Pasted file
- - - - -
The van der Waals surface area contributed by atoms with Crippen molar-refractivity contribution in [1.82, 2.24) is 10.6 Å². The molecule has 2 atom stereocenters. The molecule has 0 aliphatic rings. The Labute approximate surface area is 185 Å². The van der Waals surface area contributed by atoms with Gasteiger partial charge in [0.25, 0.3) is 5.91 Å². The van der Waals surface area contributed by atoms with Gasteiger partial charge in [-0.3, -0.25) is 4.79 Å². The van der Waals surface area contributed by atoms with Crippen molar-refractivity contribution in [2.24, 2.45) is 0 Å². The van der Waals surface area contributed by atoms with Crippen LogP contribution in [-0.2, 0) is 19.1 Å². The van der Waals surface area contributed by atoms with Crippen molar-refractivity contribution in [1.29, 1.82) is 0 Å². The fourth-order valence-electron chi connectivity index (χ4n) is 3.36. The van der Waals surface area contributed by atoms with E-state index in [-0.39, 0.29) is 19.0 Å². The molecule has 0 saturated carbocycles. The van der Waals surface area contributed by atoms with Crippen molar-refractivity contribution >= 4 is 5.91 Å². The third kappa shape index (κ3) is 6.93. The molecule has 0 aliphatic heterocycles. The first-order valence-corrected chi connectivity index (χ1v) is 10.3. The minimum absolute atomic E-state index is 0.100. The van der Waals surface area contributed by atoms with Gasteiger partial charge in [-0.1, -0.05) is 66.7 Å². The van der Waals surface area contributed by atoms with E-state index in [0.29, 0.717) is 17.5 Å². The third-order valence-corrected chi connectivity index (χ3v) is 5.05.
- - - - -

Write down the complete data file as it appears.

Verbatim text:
The van der Waals surface area contributed by atoms with Crippen molar-refractivity contribution in [1.82, 2.24) is 10.6 Å². The molecule has 2 atom stereocenters. The molecule has 0 aliphatic rings. The Labute approximate surface area is 185 Å². The van der Waals surface area contributed by atoms with Gasteiger partial charge in [0.25, 0.3) is 5.91 Å². The van der Waals surface area contributed by atoms with Gasteiger partial charge in [-0.3, -0.25) is 4.79 Å². The van der Waals surface area contributed by atoms with Crippen molar-refractivity contribution in [2.24, 2.45) is 0 Å². The van der Waals surface area contributed by atoms with Crippen LogP contribution in [-0.2, 0) is 19.1 Å². The van der Waals surface area contributed by atoms with Crippen molar-refractivity contribution in [1.29, 1.82) is 0 Å². The fourth-order valence-electron chi connectivity index (χ4n) is 3.36. The van der Waals surface area contributed by atoms with E-state index in [-0.39, 0.29) is 19.0 Å². The molecule has 0 saturated carbocycles. The van der Waals surface area contributed by atoms with Crippen molar-refractivity contribution >= 4 is 5.91 Å². The third kappa shape index (κ3) is 6.93. The molecule has 0 aliphatic heterocycles. The first-order valence-corrected chi connectivity index (χ1v) is 10.3. The minimum absolute atomic E-state index is 0.100. The van der Waals surface area contributed by atoms with Gasteiger partial charge in [-0.1, -0.05) is 66.7 Å². The van der Waals surface area contributed by atoms with E-state index in [0.29, 0.717) is 17.5 Å². The third-order valence-corrected chi connectivity index (χ3v) is 5.05.